Food & Drink

Cardigan Bay Fish

award-winning seafood
Cardigan Bay Fish

In a perfect world, all seafood operations would be like Cardigan Bay Fish. Here’s how it works: Len Walters and his son Aaron run a couple of traditional fishing boats out of Cardigan. They bring the catch back home to Mandy Walters, who prepares everything and sells it from her house and at local farmers’ markets.

It’s all caught within 10 miles of Cardigan,” says Mandy. “There’s crab and lobster all year round, and in the winter it’s prawns and scallops too. In the summer we get fantastic spider crabs, and we hand-line for seabass and mackerel, and whatever other fish we can catch. We get the odd bream, turbot, brill – whatever’s around on the day.”

Her husband Len has a coracle licence and son Aaron has one of only three remaining licences to use Seine nets, introduced by French monks at St Dogmael’s Abbey almost a thousand years ago. The pair work on the Teifi estuary to catch salmon and sewin in the hours of darkness.

It’s a way of life that’s rooted in ancient tradition. But Mandy Walters is also a very modern businesswoman. She’s developing new products to sell to a new generation that sometimes finds seafood a bit daunting. She’s also on a crusade to teach people about the fantastic fresh seafood that abounds on our coastline, doing regular fish demonstrations and school visits.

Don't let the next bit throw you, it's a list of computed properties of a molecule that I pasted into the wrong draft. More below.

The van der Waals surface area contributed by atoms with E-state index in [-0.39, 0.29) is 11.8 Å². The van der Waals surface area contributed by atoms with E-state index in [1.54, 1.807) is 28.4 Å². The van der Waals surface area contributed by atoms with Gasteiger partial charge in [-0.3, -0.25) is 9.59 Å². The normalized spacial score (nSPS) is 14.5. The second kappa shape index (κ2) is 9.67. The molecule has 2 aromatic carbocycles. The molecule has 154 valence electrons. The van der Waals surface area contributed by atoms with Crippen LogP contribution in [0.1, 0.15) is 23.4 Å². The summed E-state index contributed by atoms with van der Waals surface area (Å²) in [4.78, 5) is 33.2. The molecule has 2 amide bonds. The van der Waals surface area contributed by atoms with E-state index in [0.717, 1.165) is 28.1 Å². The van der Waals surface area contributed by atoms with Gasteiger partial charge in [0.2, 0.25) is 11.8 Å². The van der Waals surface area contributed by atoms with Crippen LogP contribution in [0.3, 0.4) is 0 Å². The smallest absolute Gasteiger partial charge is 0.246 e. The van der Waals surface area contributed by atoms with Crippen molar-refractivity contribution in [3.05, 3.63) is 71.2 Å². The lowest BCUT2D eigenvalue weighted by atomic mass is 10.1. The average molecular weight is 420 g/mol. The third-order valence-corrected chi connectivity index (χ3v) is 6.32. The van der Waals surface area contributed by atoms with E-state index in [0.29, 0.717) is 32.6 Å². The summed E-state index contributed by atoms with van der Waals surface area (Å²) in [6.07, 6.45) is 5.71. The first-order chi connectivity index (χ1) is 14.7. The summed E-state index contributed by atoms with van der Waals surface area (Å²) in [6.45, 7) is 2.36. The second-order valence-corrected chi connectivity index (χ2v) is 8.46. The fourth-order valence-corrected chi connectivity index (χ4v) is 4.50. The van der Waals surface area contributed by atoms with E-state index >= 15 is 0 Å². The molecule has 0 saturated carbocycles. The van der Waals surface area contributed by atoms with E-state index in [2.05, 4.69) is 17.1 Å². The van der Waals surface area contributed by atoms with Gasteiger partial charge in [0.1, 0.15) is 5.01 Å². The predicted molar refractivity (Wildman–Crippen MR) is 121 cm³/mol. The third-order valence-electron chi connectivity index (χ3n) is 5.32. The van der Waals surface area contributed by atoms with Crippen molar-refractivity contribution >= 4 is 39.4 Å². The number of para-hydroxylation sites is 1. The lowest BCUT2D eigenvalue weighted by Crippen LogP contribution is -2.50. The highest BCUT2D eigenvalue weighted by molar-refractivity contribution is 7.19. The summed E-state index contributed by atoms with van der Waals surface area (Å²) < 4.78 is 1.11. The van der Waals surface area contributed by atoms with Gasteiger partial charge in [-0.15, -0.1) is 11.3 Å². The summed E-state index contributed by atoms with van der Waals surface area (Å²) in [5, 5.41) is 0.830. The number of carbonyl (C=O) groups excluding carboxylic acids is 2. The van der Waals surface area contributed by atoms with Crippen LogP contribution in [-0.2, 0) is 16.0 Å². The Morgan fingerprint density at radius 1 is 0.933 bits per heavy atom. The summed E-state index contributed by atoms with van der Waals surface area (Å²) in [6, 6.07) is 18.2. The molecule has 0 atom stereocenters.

The farmers’ market movement has been great for us,” she says. “I think people are fed up with the big supermarket chains, and they want to actively support smaller producers like us. But we need to help customers, too. You need to give them ideas and tips to show that it isn’t hard. Some find a whole crab a bit daunting, so I’ll do crab cakes. Or I’ll tell them how to do a lovely crab linguine. If you give people a few tips, they’ll go away and try it, and they’ll come back for more.”

Mandy has been on Welsh Government-organised trade trips to London and Ireland, and to workshops run by the Welsh Seafood Cluster. At one event, the subject of the Great Taste Awards came up. It’s the food and drink ‘Oscars’, organised by the Guild of Fine Food. More than 12,000 products are entered each year, to be scrutinised by a team of 500 judges.

I hadn’t ever thought of entering, but they said, ‘You should have a go.’ So I did. They helped me with the application, gave me some advice on how to write it, and off I went. I entered three products – dressed crab, potted crab and mackerel pate – and I won stars for all of them. It’s great for your confidence, because it shows that you’re doing something right. And it helps sales, too, having that ‘Great Taste’ sticker on your produce.

You can buy Mandy’s award-winning products – alongside whatever else Len and Aaron have landed that day – at farmers’ markets in St Dogmael’s, Cardigan, Mumbles and Aberystwyth. You may bump into Mandy at fairs and festivals like the Abergavenny Food Festival, too.

There are also new products in the pipeline, says Mandy: “I’m developing a crab bisque. That’s my next project. I also want to do more workshops and get more people aware of what we’ve got on our doorstep. We’ve got such fantastic seafood here.”

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